Being an Asian American, and taking the various Asian American Studies classes has really helped me understand the complex history that Asian/Americans have had. It was refreshing to take these courses and to learn that I was not alone in the struggle of living in America trying to find my Asian American identity. Taking ASAM had opened a new door of interests and helped me develop them into a (will be) Master's thesis. Professor Trieu is an amazing teacher who not only taught really interesting classes like ASAM Pop Culture and Contemporary Issues in Asian American Studies that was fun and informative and gave me the chance to learn about other Asian American experiences but she also helped me so much outside of the classroom giving me guidance and advice to help me determine my future. 

William Leu

William Leu, Class of 2012

Major: Sociology
Minor: Asian American Studies

Current Status:

Commercial Property Manager for S3 Property Management, Inc.; Co-Program Director for the Taiwanese American Foundation Summer Conference Juniors Program; Disciple of Kate Agathon


I teeter on the edge of hyperbole, but I cannot gloss over the fact that the ASAM studies program profoundly changed my life for the better. It was because of ASAM studies that I became involved with the Asian American student organizations at Purdue, that I was able to have an opportunity to serve with the Taiwanese American Foundation outside of college, and make some of the most endearing friendships that I count on to this day. Prof. Agathon and Prof. Aparajita were amazing instructors inside and outside of the classroom who provided creative assignments and facilitated engaging dialogues that moonlighted as essential identity shaping vehicles of personal change. I will gladly throw down bills and coin (and at this point in my life, mostly coin) to the Purdue donation solicitation phone jockeys in order to support the ASAM program.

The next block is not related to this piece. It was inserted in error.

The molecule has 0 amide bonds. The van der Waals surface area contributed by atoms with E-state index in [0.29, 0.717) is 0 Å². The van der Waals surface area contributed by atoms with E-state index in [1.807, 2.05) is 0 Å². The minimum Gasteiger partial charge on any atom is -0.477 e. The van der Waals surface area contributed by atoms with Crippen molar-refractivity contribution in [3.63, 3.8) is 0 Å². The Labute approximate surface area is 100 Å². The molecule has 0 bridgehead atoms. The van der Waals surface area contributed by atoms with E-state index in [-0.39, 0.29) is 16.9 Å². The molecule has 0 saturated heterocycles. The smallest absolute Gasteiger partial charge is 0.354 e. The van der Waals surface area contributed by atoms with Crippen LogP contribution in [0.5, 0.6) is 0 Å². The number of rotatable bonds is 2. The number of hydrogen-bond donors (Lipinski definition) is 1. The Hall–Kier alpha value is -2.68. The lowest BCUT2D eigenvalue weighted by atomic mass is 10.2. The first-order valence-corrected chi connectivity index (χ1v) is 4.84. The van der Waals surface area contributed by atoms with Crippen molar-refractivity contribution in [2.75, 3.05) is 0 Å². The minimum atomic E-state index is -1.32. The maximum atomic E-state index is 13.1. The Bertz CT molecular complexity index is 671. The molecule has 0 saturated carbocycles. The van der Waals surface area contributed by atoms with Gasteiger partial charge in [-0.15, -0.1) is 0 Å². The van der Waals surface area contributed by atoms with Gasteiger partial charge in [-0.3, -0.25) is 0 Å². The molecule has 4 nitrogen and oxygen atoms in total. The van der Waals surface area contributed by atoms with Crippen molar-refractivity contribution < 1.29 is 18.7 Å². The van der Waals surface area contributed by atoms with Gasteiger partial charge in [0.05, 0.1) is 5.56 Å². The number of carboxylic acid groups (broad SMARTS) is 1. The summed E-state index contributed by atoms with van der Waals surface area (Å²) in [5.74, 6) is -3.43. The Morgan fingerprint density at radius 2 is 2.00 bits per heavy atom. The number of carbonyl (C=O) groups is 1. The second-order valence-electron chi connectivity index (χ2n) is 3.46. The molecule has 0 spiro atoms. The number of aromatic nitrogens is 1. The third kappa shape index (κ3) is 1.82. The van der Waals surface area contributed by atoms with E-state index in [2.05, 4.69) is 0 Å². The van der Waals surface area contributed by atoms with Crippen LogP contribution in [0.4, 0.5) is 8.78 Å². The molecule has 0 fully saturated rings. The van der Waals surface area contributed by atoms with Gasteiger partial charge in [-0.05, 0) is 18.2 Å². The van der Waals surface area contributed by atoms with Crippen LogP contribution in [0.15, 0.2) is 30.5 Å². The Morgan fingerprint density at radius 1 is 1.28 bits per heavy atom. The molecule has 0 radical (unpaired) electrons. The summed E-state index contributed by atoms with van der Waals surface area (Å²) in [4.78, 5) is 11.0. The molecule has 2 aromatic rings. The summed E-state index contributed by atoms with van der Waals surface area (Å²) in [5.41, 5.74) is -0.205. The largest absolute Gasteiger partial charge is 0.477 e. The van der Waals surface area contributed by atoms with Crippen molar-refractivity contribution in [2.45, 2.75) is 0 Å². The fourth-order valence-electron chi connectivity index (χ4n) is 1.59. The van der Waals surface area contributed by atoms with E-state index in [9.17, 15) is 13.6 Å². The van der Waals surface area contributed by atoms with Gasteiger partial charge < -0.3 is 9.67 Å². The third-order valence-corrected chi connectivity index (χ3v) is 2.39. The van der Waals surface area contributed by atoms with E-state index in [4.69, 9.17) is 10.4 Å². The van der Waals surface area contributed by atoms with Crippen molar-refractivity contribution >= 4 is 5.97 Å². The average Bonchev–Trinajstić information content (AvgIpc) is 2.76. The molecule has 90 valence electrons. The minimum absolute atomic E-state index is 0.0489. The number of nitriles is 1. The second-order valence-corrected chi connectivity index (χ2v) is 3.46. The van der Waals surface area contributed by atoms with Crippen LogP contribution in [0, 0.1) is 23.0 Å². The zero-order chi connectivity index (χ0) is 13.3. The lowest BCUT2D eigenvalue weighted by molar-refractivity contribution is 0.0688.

Jacklin Nguyen, Class of 2012

Major: Visual Communications Design
Minor: Psychology & Asian American Studies

Current Status:

Current Status: Business Analyst, government contractor in the metro Washington DC area; member of the Board of Directors for the Union of Vietnamese Student Associations of the Midwest.


Taking ASAM classes allowed me to learn more on the textbook side about the struggles of Asian Americans in the US and where the issues initially stemmed from in terms of historical events and the immigration of Asians to the United States over the course of the centuries. Being involved with many Asian-interest student organizations during my college career, taking what I learned from the ASAM classes helped me bring knowledge and factual information to my peers and share my experiences combining them with what we studied.

James Shan, Class of 2012

Major: Political Science
Minor: Asian American Studies

Current Status:

Advanced Product Specialist at Hearsay Social.


Growing up Asian in America, there is this overarching Asian American identity that covers such a broad gamut of people. For better or worse, we, as Asian Americans, are seen as a unified entity despite the numerous ethnic groups that differ from each other so greatly within this broader entity. Taking ASAM courses had made me aware of the issues that my 'race' faces in American society, as well as helped me better connect with my ancestry and 'race'. Being able to hear from other Asian Americans and their thoughts and experiences is something that truly helps me feel connected in the world, as there is very limited Asian American exposure in mainstream media. ASAM was one of the biggest shapers of my political and cultural identity in school. It helps me put words and coherent thoughts to many of the feelings that I had felt for a long time. It gave me context for these feelings and made me feel more connected to the greater American society.